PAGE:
Cain shot up rapidly last season, partly due to trades and injuries. He hit .324 with 21 stolen bases at Double A Huntsville, then hit .299 with 5 steals in a short stopover in Nashville. Once in Milwaukee, Cain continued to hit, going .306 with a .348 OBP in 147 at bats.
The addition of Cain affects the way the rest of the outfield shapes up. One would assume that the Royals plan to make Cain their every day centerfielder. Before the Greinke trade, did they plan for Melky Cabrera to have that role? Will Melky now platoon with left-fielder Gordon? Or will they rotate Cain, Melky and Gordon with rightfielder Jeff Francouer?
Having options is a good thing for manager Ned Yost, but it might not be a good thing for Gordon. Gordon was not a Dayton Moore draft pick and may be running out of chances. The addition of Cain would also not bode well for reserve outfielder Mitch Maier and certainly not for Gregor Blanco. Blanco has shown some potential, but he’s mainly been in the mix because he’s a speedy slap-hitting type. Now the Royals have more options in center, so Blanco’s opportunity may have been short lived.
The acquisition of Cain is also not helpful to minor leaguers Jarrod Dyson, David Lough and Derrick Robinson, each of whom has been considered a prospect, but is about the same age as Cain.
The two major-league- ready position players were the essentials to get the Royals to consider the trade. But adding top-flight pitching prospects is what made the deal worth doing.
The Royals gained a major talent when 23-year-old Jeffress was included in the Greinke trade. Although he was a starter throughout most of his minor-league career, Jeffress appears perfectly suited for the role of table-setter for Joakim Soria. He showed he was more than capable his rookie season, notching 8 strikeouts and a 2.70 ERA in 10 innings of relief in 2010.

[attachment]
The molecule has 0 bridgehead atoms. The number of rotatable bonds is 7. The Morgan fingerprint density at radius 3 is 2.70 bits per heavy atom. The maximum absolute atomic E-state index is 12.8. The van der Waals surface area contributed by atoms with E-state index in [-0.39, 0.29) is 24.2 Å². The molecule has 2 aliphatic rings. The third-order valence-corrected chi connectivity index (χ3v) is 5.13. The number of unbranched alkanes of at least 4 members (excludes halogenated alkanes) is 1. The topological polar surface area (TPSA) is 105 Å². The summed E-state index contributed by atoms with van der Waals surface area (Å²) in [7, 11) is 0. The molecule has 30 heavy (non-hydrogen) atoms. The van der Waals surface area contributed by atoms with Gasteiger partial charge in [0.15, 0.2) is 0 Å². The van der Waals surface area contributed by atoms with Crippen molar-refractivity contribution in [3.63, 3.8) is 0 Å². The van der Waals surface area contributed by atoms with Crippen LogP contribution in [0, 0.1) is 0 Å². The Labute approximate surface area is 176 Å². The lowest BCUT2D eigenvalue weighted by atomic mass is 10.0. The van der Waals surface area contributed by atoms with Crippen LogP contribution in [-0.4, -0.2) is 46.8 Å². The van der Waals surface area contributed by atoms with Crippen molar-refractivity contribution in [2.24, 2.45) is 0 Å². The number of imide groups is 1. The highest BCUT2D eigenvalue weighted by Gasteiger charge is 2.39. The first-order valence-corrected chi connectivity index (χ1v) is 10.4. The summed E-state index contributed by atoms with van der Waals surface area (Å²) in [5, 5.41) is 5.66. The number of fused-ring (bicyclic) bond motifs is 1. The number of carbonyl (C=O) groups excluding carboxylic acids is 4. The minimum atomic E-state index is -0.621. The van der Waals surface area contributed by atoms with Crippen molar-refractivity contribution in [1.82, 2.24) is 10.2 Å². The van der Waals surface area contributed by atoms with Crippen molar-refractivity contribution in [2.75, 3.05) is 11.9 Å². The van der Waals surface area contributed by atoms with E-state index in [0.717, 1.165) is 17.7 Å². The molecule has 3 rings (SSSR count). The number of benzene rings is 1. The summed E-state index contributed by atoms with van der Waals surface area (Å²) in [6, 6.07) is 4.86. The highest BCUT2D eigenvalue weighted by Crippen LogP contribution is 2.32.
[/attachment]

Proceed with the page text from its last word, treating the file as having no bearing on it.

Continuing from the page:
But let’s cut to the chase. Jeffress has tested positive for marijuana three times. Is that the type of guy who can hold it together when major-league money and major-league pressures come with the job? Is that the type of guy the Royals need in the clubhouse as they bring up their prized crop of prospects? Moore must either be naïve, or he must be certain Jeffress has his personal life under control.
If Jeffress can live up to his potential, his potential is scary. He can push 100 miles per hour and reportedly has an effective curve – which is why the Brewers made him the 16th pick in the 2006 draft.
The effect of Jeffress on the franchise will depend upon him. If he has his act together he could be a dominant reliever. If he can’t, the Royals are used to muddling through the later innings, so expect more of the same.
Still a couple of years removed from the big leagues, Odorizzi was hardly a throw-in for Greinke. A supplemental first-rounder in 2008 and the top pitching prospect in the Brewers’ system, the right hander immediately becomes perhaps the Royals’ top righty in their entire farm system.
Odorizzi is just 20 and will most likely start the season at Northwest Arkansas. But with very few right handers to compete with, he’ll be a top commodity. His addition takes some of the pressure off Aaron Crow to live up to his first-round billing.
As we’ve seen before, if any team can screw up prospects, it’s the Royals. These types of trades are intended to reel in several quality pieces in exchange for one superstar. But how many of these four will the Royals have to hit on for the trade to have been worth it? Is one quality starter out of the bunch a good value? Do all four have to pan out?
This trade can’t be sufficiently judged for years. The Royals are giving Moore time to build the team from the bottom up. But if Moore someday is deemed a failure, it may be based more on the results of this trade than anything else he does.